Monday, September 21, 2009

The Gunfighters

I loved, loved, loved The Gunfighters. If the novelization is this much fun, I have to hope the TV story isn’t beyond all hope. It is an odd Doctor Who in that it’s a comedy and completely silly—Steven and Dodo are bordello pianist and singer respectively, and the Doctor stumbles around the bloodthirsty Old West inadvertedly getting into trouble and giggling, no doubt. What must work in the novelization’s favor, of course, is that the voice is just right and you don’t have to contend with (what I’m told are) wobbly American accents. Donald Cotton is pulling a tour de force with voice in this; if I ever teach creative writing I will use The Gunfighters to show my students how consummately it can be done. It is funny and utterly convincing, if you need to be convinced of a mad, half-serious alternative universe version of the Wild West as seen through the filter of old films.

As Jamie pointed out to me, the frame story which adds just a bit more credulity to this tale (as if that was required!) of a journalist meeting Doc Holliday dying in a Wild West old folks’ home and hearing from him the real events at the OK Corral is a great device. This gives us my favorite part of the book:
'So I take it, Mr Buntline, that at your tender age you may not have heard of time travel . . . or even, so help me, of the TARDIS? Well, like I say, it ain't that easy to understand: but the TARDIS, if you'll kindly believe me, was--and is, for all I know--a kind of four-wheel buggy designed for ridin' every sort of direction through eternity, without much decent respect for the laws of physics. And this other Doctor feller I was tellin' you about, he drives it back an' forth through the star-spangled centuries, like it was a rodeo-bull got loose in Jackson's Hardware Store! It's a fact! Never seems to know quite where he'll land up next! And back in 1881, by golly, it was Tombstone, Arizona--where the poor old buzzard got hisself taken for me!'

What really sets the tone and shows you just what kind of nuttiness you’re in for is the fact the Doctor demands to land the TARDIS because he needs a dentist. Surely, surely at his age and his Gallifreyan superiority he could fix his own teeth?! Or what has he been eating that caused such bad tooth decay?! I’m giving this way too much thought, aren’t I? Doc Holliday, his lady friend Kate, Wyatt Earp (and his brothers), and Clanton Brothers, Johnny Ringo, and other “vernacular” characters cause riotous laughter—the cast of Firefly might, just might, be at home in this particular universe!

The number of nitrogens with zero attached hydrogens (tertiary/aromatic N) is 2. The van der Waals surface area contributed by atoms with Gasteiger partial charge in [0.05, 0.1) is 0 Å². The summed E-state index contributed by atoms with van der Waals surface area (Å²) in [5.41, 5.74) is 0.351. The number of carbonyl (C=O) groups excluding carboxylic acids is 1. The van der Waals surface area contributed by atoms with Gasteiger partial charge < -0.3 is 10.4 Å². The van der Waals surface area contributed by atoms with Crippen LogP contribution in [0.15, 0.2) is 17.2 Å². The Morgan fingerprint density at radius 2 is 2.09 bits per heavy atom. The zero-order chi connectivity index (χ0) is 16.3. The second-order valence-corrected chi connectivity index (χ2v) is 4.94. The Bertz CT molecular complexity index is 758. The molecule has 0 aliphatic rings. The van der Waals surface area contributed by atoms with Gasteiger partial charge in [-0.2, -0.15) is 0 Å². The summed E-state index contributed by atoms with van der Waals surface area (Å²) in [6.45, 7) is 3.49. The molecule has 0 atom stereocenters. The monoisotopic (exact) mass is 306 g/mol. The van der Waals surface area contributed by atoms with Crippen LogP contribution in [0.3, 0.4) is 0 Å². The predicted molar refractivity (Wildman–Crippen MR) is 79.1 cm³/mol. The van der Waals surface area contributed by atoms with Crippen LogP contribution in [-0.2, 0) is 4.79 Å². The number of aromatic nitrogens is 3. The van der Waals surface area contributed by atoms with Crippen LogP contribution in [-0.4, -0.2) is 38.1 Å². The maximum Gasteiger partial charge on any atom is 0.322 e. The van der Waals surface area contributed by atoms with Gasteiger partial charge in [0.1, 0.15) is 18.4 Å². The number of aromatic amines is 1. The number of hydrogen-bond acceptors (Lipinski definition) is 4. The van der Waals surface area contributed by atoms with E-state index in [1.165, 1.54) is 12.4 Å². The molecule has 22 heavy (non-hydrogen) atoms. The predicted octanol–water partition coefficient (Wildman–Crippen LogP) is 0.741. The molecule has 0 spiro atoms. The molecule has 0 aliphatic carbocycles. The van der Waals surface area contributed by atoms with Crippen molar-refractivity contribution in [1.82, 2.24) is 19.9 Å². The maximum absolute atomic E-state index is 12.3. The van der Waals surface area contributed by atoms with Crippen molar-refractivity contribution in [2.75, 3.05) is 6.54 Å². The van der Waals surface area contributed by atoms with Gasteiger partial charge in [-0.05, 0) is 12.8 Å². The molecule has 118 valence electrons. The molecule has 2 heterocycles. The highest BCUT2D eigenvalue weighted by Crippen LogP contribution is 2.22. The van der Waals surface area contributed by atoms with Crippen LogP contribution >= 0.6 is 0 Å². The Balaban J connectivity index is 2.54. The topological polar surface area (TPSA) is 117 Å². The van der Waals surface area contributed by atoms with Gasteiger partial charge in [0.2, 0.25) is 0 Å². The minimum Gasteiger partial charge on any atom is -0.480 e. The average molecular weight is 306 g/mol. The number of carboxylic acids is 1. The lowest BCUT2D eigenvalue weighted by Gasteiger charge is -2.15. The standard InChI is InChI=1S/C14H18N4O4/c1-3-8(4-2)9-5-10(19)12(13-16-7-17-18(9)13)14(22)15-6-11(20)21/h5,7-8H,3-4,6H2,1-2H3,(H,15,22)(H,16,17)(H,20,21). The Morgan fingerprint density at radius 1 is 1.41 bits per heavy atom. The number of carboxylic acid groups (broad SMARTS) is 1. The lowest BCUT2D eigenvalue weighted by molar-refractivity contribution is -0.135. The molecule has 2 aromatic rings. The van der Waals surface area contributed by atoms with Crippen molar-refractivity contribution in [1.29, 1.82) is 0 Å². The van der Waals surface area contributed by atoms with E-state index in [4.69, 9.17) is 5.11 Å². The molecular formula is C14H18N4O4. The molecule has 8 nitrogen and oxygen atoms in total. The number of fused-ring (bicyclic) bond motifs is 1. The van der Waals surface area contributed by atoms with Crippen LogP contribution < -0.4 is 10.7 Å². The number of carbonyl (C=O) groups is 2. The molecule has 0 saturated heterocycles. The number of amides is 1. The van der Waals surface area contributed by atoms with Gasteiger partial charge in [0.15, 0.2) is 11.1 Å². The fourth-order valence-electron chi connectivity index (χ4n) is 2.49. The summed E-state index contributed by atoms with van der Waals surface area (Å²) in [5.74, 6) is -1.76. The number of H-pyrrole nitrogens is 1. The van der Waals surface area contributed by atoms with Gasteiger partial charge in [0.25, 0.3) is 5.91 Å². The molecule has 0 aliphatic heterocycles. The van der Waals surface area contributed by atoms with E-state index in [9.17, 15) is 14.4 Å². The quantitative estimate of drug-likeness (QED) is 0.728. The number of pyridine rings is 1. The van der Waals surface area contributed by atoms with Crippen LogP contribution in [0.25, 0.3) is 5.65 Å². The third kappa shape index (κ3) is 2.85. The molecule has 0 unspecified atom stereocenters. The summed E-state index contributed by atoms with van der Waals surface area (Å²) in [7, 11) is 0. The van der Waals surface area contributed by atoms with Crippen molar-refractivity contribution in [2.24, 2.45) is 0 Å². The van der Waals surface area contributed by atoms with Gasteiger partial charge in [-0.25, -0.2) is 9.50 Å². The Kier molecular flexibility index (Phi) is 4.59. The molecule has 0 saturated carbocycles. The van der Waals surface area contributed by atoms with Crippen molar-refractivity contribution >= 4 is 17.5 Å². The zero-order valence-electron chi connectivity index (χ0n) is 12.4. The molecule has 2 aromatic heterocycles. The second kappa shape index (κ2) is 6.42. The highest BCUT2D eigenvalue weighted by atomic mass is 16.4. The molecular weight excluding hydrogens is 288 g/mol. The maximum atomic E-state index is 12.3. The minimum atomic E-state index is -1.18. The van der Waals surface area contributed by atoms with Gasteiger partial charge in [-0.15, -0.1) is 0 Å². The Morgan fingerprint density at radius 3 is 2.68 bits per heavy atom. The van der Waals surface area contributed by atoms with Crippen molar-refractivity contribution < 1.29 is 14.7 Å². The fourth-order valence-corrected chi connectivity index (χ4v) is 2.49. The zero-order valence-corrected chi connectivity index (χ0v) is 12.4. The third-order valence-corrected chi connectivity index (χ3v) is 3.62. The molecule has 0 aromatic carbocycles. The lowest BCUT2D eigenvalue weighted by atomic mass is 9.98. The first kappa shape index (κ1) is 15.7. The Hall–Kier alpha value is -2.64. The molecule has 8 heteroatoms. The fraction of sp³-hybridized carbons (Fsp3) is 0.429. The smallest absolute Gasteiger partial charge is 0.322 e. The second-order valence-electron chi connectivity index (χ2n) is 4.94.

I also like that Kate likes the cut of Steven’s jib (as do I!), that Dodo is mistaken for Steven’s “bespoken,” that Cotton manages to explain any plot holes with the wonderful voice that deprecates itself and plants itself firmly on the reader’s side, and the fact the Doctor goes around accidentally shooting people with a shot gun (think of the assured Fifth Doctor who later points so many guns! Clearly he learned from this experience it pays to have some savoir-faire with weapons even if he doesn’t want to use them).

My copy of The Gunfighters was owned by Rhys Wyn Hughes of Bangor, and I really wish I could get in touch with him as I suspect he owned this book as a teenager (in the back he’s ticked off all the Target novels he’s read). The only drawback I can think of for The Gunfighters is that the book smells like mold.

2 comments:

bookdelver said...

I find using sailing lingo in the midst of the desert to be highly amusing. No doubt the story is much improved by the complete lack of the "ballad" which the producers, for some unknown and, I think, demented reason, decided would make the story more dramatic in some way.

I'll have to read it some point.

0tralala said...

Donald Cotton also wrote superb novelisations of The Romans and The Mythmakers - the latter possibly the best of all the novelisations ever.